Ma’am, I’d like to take a moment to say thank you. I read your article “Gun People and the Jagged Marble,” and I was blown away (pun very much intended!). I am a “gun person,” and to hear someone admit that they don’t like guns, but hold no animosity toward those of us who carry legally, was the perfect pick-me-up today. But you didn’t stop there. You thanked us for being willing to do something that most aren’t. I can’t begin to express to you how much your thanks mean to me and, no doubt, to others like me. I am an Infantry officer in the U.S. Army . . .
My job description is, literally, to “close with the enemy by means of fire and maneuver in order to destroy or capture him.” It is my job to bring violent death to the enemies of my nation, and you are absolutely correct in your assessment that I do not like violence. Quite the opposite, I hate it. War is my job, but it is not my passion. It is, as you say, a heavy burden that I would happily lay down if I could. Violence, especially armed conflict, should be used only after all other options have been exhausted.
In my spare time, I am also an NRA Certified Pistol Instructor. I have talked with so many people who hear that 3-letter acronym, and assume that I teach 9-year old girls to play, unsupervised, with fully-automatic weapons. Nothing is further from the truth. I train the people you speak of. I train those who are willing to use controlled violence in order to prevent a greater loss of life.
People’s views on violence can be broken down into two broad categories: Those who hear of a violent act, and say “Thank God that nobody I know was there;” and those who, in the same circumstances, say “If ONLY I had been there, I could have done something.” I train that second group. They are instinctively willing to engage in violence to protect complete strangers and, even if they never have to use the skills I give them, their willingness makes them heroes.
I understand your dislike of guns. They aren’t for everyone, and that’s fine! I applaud your honest and frank self-assessment. What I want to thank you for, more than anything, is not projecting your fears onto me, and those like me. The pervasive argument is “I don’t trust myself around guns, so you shouldn’t have them either.” Someone who doesn’t want to take my guns away, in order to make themselves feel safer, is worth taking the time to praise.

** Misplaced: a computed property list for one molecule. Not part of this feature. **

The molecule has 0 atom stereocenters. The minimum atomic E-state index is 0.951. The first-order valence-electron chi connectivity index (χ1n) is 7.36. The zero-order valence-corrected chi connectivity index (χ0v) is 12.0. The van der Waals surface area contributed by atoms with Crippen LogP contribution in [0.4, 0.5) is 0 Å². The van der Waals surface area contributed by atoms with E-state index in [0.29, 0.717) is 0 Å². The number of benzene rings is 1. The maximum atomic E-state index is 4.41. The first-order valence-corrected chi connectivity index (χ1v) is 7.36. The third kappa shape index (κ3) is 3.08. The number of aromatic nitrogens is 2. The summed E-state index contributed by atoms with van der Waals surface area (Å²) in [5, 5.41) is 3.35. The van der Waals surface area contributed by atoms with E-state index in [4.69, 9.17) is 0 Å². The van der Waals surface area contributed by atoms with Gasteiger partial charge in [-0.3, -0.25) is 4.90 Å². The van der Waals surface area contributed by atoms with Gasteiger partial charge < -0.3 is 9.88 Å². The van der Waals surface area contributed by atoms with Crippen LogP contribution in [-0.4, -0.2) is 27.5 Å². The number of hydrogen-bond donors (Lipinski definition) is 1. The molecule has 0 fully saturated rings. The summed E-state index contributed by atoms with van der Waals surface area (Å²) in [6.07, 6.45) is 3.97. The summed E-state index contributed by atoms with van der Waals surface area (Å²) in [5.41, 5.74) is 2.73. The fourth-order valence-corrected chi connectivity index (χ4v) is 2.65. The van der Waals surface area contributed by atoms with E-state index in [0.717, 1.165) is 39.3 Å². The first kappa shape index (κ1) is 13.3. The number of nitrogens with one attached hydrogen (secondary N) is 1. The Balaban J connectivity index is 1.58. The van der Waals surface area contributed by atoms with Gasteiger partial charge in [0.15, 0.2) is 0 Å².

I want to live in the world of which you spoke. I want to send my kids out to play, and not give a thought to their abduction. I want to live in a world where the things that masquerade as men, and call themselves ISIS, do not exist. Again, you are correct in saying that there is no such world. I live on the jagged marble. I live in a world of violence and fear and evil in all its myriad forms.
For that reason, I am willing to engage in violence myself. I want you to build your marble. I want you to build the world that all sane people want. I am willing to fight back against those who would not let you live in peace. I am willing to fight against those who would keep you afraid. When you are done; when there is peace and plenty, and the thought of gun violence has become unconscionable; people like me will be the first to lay down our guns, and rest from our constant vigilance.
Until then, your understanding of why we do what we do, and your willingness to let us do it in spite of your own fears, means the world to us.
So, again, thank you.